Sometimes you read records and you wonder how much bad luck one person can handle. While doing research for a client I came across the following baptism in a transcription of the Roman-Catholic baptismal records for Venlo in 1750-1760:1
conditionaliter rebaptizata est
filia spuria Andreae
Ketels et Gertrudis Podor qui sunt
consanguinei in secundo
consanguinitatis gradu: susce-
perunt Jacobus Podor et Anna
Elisabetha van Cauwenbergh
As all Roman Catholic baptismal records, this one is in Latin. It translates to:
13 November 1751
Anna Elisabeth was rebaptized conditionally, illegitimate child of Andreas Ketels and Gertrudis Podor who are blood relatives in the second degree of blood relationship. Was presented to the baptism by Jacobus Podor and Anna Elisabetha van Cauwenbergh.
OK, that’s a little easier to understand but still full of technical terms. Let’s break it down.
First the ‘rebaptized conditionally.’ When a child was in distress during labor, and it was feared that it would not survive the birth, a midwife would sometimes insert a sponge into the birth canal to baptize the child while it was still alive, in the hope of saving its immortal soul. It was uncertain if such a baptism performed by a lay person ‘counted’ so any child who survived was baptized again by a real priest. But since no child could be baptized twice, the second baptism was done under the condition that the first was invalid.
The ‘spurius’ reference tells us that Andreas Ketels and Gertrudis Podor weren’t married. They could not be married anyway, since they were related in the second degree and the Roman Catholic church forbade marriages up until the fourth degree unless the couple acquired a dispensation. And the way they counted wasn’t in the couple’s favor either: they would count the number of generations to the common ancestor (unlike today where they count the number of parent-child relationships in between two people). Anna Elisabeth’s parents were related in the second degree, which meant that they shared grandparents. In other words: they were first cousins. But in the Catholic Church, even third cousins would have needed a dispensation.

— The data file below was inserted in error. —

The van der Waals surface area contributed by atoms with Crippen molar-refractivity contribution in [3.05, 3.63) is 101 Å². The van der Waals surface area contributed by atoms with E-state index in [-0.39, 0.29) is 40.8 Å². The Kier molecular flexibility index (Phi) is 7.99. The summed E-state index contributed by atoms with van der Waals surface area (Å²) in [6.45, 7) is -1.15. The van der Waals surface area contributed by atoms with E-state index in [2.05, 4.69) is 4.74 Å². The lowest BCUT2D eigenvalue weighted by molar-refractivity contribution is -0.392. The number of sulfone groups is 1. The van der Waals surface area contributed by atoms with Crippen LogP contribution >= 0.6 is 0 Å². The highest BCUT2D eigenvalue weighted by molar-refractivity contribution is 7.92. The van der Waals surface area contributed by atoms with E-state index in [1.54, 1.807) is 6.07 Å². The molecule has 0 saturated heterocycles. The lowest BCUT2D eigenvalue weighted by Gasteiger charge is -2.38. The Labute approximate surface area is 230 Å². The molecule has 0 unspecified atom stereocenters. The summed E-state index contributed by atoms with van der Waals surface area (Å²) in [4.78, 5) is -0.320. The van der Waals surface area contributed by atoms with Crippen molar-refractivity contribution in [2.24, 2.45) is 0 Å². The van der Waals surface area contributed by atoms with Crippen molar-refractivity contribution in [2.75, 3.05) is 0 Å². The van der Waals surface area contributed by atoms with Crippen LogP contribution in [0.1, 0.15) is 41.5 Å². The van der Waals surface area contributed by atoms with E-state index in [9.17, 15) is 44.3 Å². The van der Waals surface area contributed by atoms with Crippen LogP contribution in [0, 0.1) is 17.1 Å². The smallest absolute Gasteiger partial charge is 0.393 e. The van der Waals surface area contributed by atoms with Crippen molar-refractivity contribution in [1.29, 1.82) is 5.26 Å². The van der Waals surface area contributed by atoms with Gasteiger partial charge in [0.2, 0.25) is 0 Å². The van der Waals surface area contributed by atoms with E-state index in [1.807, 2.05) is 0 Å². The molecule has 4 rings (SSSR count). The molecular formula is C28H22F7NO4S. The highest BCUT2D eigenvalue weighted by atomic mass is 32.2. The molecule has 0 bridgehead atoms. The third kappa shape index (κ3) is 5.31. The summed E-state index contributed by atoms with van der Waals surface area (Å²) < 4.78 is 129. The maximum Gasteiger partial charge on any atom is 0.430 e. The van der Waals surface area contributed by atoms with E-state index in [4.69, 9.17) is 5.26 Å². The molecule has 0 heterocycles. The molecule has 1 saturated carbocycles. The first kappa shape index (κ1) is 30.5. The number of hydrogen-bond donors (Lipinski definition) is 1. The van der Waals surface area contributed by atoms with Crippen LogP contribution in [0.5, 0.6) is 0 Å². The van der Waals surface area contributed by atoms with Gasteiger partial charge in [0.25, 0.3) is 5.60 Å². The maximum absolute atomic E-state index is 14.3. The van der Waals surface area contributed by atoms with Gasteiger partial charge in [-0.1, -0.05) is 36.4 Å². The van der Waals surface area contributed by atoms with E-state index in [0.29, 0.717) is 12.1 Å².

The sponsors were Jacobus Podor, probably a relative of Gertrudis Podor (or both parents), and Anna Elisabetha van Cauwenbergh. The child was apparently named after Anna Elisabetha van Cauwenbergh so she may have been a close relative, perhaps the child’s grandmother.
What does all this mean for poor Anna Elisabeth? Her parents were “kissing cousins,” who could not get married because they were too closely related so had her out of wedlock, and she almost died while being born.
What happened to Anna Elisabeth?
As she was not a person of interest, I did not research what happened to Anna Elisabeth but I am curious to find out if she survived and made something of her life after her bad start. I quickly checked some indexes but did not find out what happened to Anna Elisabeth Ketel. I did find out that Gertrud Podor, the child’s mother, was buried in the Roman Catholic Cemetery three days after the baptism of Anna Elisabeth.2
If any of you know what became of Anna Elisabeth Ketels, please leave a comment. I would love for the story to have a happy ending after such a tragic start.
- Unidentified transcriber, “Venlo RK dopen 1750-1759 onwettige kinderen en van vreemdelingen” [Venlo Roman Catholic Baptisms 1750-1759 illegitimate children and of strangers], Andreas W.D. Driessen op ten Bulten, GenBronnen (http://www.genbronnen.nl/bronnen/limburg/venlo/dopen/1750-1759.html : accessed 20 January 2015), entry for Anna Elisabeth Ketels, 13 November 1751.
- Unidentified transcriber, “Venlo RK overlijdens/begraven 1751” [Venlo Roman Catholic deaths/burials 1751], Andreas W.D. Driessen op ten Bulten, GenBronnen (http://www.genbronnen.nl/bronnen/limburg/venlo/overlijdens/1751.html : accessed 20 January 2015), entry for Gertrud Podor, 26 November 1751.